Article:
Monday, March 12, 2012

I'll-take-my-chances Air

After September 11, 2001 the world got a new scourge to deal with. I’m not talking about some cave dwellers in Afghanistan, but the over zealous politicians determined to never let another airplane hi-jacking take place. The consequences of this madness which has been going on for over a decade have been oh-so-costly and the showings are meager, to say the least.

The reality is that since 9/11, the measures put in place have caught extremely few terrorists. So few, in fact, that I know of not a single one. The ones that grabbed the big headlines - like the shoe bomber and the underwear bomber, were a couple of lone incompetents that were overpowered by their fellow travelers and crew before they could get their devices to work. Airport security did nothing at all to stop these guys.

The development of airport security in the United States has showed all the hallmarks of a blatant money grab. Requirements in recent years to install X-ray backscatter devices (the infamous “nude scanners”) without the machines even being properly examined for radiation levels beforehand, and possibly quite dangerous to frequent flyers, were pushed by the former chief of the department of Homeland Security, Michael Chertoff. Chertoff’s own company, the Chertoff Group, is the one supplying the machines at a cost of millions and millions of dollars to the taxpayers. Meanwhile, more and more reports say that the scanners are ineffective and easy to fool.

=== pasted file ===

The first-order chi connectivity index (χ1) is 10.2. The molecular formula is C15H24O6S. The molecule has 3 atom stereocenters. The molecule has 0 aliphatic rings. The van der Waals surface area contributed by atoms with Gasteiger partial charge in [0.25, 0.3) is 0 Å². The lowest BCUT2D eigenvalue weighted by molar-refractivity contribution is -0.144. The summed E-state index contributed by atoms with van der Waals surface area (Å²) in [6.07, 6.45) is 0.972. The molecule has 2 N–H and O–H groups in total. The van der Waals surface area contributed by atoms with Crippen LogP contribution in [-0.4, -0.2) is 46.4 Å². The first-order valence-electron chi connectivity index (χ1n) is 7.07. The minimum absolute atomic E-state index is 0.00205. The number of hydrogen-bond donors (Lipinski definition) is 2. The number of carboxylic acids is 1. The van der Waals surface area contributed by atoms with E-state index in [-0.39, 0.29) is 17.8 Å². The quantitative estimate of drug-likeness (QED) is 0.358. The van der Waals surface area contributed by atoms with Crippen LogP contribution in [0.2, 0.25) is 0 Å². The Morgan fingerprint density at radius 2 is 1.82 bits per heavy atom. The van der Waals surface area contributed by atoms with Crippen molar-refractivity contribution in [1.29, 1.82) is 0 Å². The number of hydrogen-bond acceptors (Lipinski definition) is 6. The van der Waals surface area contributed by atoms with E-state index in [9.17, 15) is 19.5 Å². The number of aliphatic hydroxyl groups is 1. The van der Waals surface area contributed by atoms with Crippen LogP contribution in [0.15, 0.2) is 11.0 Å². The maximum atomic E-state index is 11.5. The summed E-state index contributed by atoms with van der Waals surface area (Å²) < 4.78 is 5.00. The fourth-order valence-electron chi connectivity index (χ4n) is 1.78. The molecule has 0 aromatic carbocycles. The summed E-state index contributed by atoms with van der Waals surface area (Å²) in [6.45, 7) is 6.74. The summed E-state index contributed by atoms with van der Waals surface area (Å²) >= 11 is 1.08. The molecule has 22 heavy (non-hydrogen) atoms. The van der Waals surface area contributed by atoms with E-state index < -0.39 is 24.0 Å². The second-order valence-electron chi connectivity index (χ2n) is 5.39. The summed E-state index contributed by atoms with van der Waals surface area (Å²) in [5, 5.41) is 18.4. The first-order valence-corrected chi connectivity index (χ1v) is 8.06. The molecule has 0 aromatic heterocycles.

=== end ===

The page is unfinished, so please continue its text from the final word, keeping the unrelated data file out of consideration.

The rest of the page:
So, the security theater we all have to endure to fly is extremely inconveniencing, costs billions world wide and accomplishes nothing. I mean, really? Take my water bottle and nail clippers? But the let me go buy a couple liters of 60% vodka in a glass bottle to take on board the plane? Makes no sense at all! Or at least not from a security perspective.

So, here’s my proposal; introduce a second category of security besides what we have now. A level that makes air travel more like traveling by rail, like it should be. Keep the few effective measures, i.e. the reinforced cockpit doors, the matching of passengers to their luggage and a quick walk through a metal detector to take any guns and knives off of lunatics. This would require only a minimal amount of time for boarding, and if one were to travel with only carry-on-luggage, on could print the ticket at home and come straight to the gate. Nice!

Lower security flights would of course only be allowed to fly to destinations with the same level requirements (and I suppose the U.S. would not join that list for some time), but I’m sure the benefits such as cheaper tickets due to less personnel and much less inconvenience for passengers would raise the pressure on others to implement it too. The people fearing terrorists would still have the option of going through all the theater so they could feel safe.